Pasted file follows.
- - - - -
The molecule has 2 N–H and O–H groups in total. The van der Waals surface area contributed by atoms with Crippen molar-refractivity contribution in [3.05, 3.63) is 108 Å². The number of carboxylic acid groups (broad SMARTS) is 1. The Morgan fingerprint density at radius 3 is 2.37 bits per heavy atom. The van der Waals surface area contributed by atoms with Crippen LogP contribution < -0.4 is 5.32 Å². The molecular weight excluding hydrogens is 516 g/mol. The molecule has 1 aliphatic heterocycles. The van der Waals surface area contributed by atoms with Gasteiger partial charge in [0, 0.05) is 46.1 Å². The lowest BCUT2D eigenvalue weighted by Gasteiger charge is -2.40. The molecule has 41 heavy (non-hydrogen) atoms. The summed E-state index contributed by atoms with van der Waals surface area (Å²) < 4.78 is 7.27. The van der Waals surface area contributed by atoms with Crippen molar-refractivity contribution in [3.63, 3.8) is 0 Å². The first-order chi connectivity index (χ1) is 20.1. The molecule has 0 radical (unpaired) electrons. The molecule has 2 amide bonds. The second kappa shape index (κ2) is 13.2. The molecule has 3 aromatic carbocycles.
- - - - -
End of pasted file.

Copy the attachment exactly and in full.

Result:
The molecule has 2 N–H and O–H groups in total. The van der Waals surface area contributed by atoms with Crippen molar-refractivity contribution in [3.05, 3.63) is 108 Å². The number of carboxylic acid groups (broad SMARTS) is 1. The Morgan fingerprint density at radius 3 is 2.37 bits per heavy atom. The van der Waals surface area contributed by atoms with Crippen LogP contribution < -0.4 is 5.32 Å². The molecular weight excluding hydrogens is 516 g/mol. The molecule has 1 aliphatic heterocycles. The van der Waals surface area contributed by atoms with Gasteiger partial charge in [0, 0.05) is 46.1 Å². The lowest BCUT2D eigenvalue weighted by Gasteiger charge is -2.40. The molecule has 41 heavy (non-hydrogen) atoms. The summed E-state index contributed by atoms with van der Waals surface area (Å²) < 4.78 is 7.27. The van der Waals surface area contributed by atoms with Crippen molar-refractivity contribution in [3.63, 3.8) is 0 Å². The first-order chi connectivity index (χ1) is 20.1. The molecule has 0 radical (unpaired) electrons. The molecule has 2 amide bonds. The second kappa shape index (κ2) is 13.2. The molecule has 3 aromatic carbocycles.